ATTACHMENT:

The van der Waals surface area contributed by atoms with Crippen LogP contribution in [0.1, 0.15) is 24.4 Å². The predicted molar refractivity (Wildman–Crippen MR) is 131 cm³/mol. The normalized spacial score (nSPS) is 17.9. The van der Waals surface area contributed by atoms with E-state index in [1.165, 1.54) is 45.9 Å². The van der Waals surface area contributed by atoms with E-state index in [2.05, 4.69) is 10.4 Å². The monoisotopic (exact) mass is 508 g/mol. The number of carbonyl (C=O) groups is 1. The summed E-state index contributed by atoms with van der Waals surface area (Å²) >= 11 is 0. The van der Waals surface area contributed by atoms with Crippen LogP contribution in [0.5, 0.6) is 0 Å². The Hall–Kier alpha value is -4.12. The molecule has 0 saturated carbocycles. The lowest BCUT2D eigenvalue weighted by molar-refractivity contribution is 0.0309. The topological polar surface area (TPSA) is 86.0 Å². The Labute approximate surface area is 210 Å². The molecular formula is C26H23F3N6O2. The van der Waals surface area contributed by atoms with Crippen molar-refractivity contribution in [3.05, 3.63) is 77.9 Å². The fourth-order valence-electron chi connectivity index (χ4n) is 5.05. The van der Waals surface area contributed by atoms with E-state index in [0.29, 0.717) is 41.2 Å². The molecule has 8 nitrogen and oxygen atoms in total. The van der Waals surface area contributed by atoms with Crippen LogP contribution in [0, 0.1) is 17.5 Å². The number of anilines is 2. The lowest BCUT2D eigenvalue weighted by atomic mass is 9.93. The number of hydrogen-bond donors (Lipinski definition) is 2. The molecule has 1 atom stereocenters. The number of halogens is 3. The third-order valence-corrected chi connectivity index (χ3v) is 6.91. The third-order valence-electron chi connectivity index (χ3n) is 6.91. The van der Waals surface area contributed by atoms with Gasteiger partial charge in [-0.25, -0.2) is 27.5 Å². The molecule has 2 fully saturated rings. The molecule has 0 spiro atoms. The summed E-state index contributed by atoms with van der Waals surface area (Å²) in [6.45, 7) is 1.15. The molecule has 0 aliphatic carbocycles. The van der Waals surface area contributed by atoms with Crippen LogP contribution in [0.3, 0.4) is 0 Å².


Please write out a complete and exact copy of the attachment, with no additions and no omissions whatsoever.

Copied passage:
The van der Waals surface area contributed by atoms with Crippen LogP contribution in [0.1, 0.15) is 24.4 Å². The predicted molar refractivity (Wildman–Crippen MR) is 131 cm³/mol. The normalized spacial score (nSPS) is 17.9. The van der Waals surface area contributed by atoms with E-state index in [1.165, 1.54) is 45.9 Å². The van der Waals surface area contributed by atoms with E-state index in [2.05, 4.69) is 10.4 Å². The monoisotopic (exact) mass is 508 g/mol. The number of carbonyl (C=O) groups is 1. The summed E-state index contributed by atoms with van der Waals surface area (Å²) >= 11 is 0. The van der Waals surface area contributed by atoms with Crippen LogP contribution in [0.5, 0.6) is 0 Å². The Hall–Kier alpha value is -4.12. The molecule has 0 saturated carbocycles. The lowest BCUT2D eigenvalue weighted by molar-refractivity contribution is 0.0309. The topological polar surface area (TPSA) is 86.0 Å². The Labute approximate surface area is 210 Å². The molecular formula is C26H23F3N6O2. The van der Waals surface area contributed by atoms with Crippen molar-refractivity contribution in [3.05, 3.63) is 77.9 Å². The fourth-order valence-electron chi connectivity index (χ4n) is 5.05. The van der Waals surface area contributed by atoms with E-state index in [0.29, 0.717) is 41.2 Å². The molecule has 8 nitrogen and oxygen atoms in total. The van der Waals surface area contributed by atoms with Crippen LogP contribution in [0, 0.1) is 17.5 Å². The number of anilines is 2. The lowest BCUT2D eigenvalue weighted by atomic mass is 9.93. The number of hydrogen-bond donors (Lipinski definition) is 2. The molecule has 1 atom stereocenters. The number of halogens is 3. The third-order valence-corrected chi connectivity index (χ3v) is 6.91. The third-order valence-electron chi connectivity index (χ3n) is 6.91. The van der Waals surface area contributed by atoms with Gasteiger partial charge in [-0.25, -0.2) is 27.5 Å². The molecule has 2 fully saturated rings. The molecule has 0 spiro atoms. The summed E-state index contributed by atoms with van der Waals surface area (Å²) in [6.45, 7) is 1.15. The molecule has 0 aliphatic carbocycles. The van der Waals surface area contributed by atoms with Crippen LogP contribution in [0.3, 0.4) is 0 Å².